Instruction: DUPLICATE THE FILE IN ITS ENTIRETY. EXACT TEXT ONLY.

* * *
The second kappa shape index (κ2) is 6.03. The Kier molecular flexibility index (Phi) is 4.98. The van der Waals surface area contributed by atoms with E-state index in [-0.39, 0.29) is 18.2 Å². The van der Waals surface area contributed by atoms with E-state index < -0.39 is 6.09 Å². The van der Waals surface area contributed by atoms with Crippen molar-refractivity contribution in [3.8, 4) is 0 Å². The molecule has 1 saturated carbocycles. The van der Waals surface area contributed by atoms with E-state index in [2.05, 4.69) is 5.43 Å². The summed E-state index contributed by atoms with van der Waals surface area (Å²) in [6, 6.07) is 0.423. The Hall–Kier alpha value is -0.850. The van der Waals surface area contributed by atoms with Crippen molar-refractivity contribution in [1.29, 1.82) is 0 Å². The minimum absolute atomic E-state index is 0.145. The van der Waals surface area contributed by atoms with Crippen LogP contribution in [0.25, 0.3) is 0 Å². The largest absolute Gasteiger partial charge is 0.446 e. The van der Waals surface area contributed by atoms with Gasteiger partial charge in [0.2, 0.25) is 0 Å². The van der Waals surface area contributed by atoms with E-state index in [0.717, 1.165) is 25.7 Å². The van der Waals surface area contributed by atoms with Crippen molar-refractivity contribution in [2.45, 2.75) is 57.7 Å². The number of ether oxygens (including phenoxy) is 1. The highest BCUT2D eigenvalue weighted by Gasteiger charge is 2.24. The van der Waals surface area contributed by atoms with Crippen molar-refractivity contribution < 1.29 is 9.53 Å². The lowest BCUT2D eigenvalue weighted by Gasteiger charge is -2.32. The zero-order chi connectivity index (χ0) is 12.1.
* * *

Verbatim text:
The second kappa shape index (κ2) is 6.03. The Kier molecular flexibility index (Phi) is 4.98. The van der Waals surface area contributed by atoms with E-state index in [-0.39, 0.29) is 18.2 Å². The van der Waals surface area contributed by atoms with E-state index < -0.39 is 6.09 Å². The van der Waals surface area contributed by atoms with Crippen molar-refractivity contribution in [3.8, 4) is 0 Å². The molecule has 1 saturated carbocycles. The van der Waals surface area contributed by atoms with E-state index in [2.05, 4.69) is 5.43 Å². The summed E-state index contributed by atoms with van der Waals surface area (Å²) in [6, 6.07) is 0.423. The Hall–Kier alpha value is -0.850. The van der Waals surface area contributed by atoms with Crippen molar-refractivity contribution in [1.29, 1.82) is 0 Å². The minimum absolute atomic E-state index is 0.145. The van der Waals surface area contributed by atoms with Crippen LogP contribution in [0.25, 0.3) is 0 Å². The largest absolute Gasteiger partial charge is 0.446 e. The van der Waals surface area contributed by atoms with Gasteiger partial charge in [0.2, 0.25) is 0 Å². The van der Waals surface area contributed by atoms with E-state index in [0.717, 1.165) is 25.7 Å². The van der Waals surface area contributed by atoms with Crippen molar-refractivity contribution in [2.45, 2.75) is 57.7 Å². The number of ether oxygens (including phenoxy) is 1. The highest BCUT2D eigenvalue weighted by Gasteiger charge is 2.24. The van der Waals surface area contributed by atoms with Crippen molar-refractivity contribution < 1.29 is 9.53 Å². The lowest BCUT2D eigenvalue weighted by Gasteiger charge is -2.32. The zero-order chi connectivity index (χ0) is 12.1.